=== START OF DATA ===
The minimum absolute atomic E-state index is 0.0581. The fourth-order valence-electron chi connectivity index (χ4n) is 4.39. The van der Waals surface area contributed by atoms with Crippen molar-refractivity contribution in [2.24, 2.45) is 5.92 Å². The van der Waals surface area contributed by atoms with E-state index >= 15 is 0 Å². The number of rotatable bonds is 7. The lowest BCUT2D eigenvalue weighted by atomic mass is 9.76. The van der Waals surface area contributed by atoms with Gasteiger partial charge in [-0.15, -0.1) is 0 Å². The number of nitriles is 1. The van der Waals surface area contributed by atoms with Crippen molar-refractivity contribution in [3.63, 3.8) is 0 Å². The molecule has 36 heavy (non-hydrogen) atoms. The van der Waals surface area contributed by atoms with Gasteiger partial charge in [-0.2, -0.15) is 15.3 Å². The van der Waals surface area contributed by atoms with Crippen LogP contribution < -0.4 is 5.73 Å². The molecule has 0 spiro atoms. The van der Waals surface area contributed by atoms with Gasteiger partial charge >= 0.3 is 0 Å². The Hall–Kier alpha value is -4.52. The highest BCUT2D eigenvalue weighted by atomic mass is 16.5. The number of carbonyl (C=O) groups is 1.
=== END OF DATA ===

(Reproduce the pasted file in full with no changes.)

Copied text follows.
The minimum absolute atomic E-state index is 0.0581. The fourth-order valence-electron chi connectivity index (χ4n) is 4.39. The van der Waals surface area contributed by atoms with Crippen molar-refractivity contribution in [2.24, 2.45) is 5.92 Å². The van der Waals surface area contributed by atoms with E-state index >= 15 is 0 Å². The number of rotatable bonds is 7. The lowest BCUT2D eigenvalue weighted by atomic mass is 9.76. The van der Waals surface area contributed by atoms with Gasteiger partial charge in [-0.15, -0.1) is 0 Å². The number of nitriles is 1. The van der Waals surface area contributed by atoms with Crippen molar-refractivity contribution in [3.63, 3.8) is 0 Å². The molecule has 36 heavy (non-hydrogen) atoms. The van der Waals surface area contributed by atoms with Gasteiger partial charge in [-0.2, -0.15) is 15.3 Å². The van der Waals surface area contributed by atoms with Crippen LogP contribution < -0.4 is 5.73 Å². The molecule has 0 spiro atoms. The van der Waals surface area contributed by atoms with Gasteiger partial charge >= 0.3 is 0 Å². The Hall–Kier alpha value is -4.52. The highest BCUT2D eigenvalue weighted by atomic mass is 16.5. The number of carbonyl (C=O) groups is 1.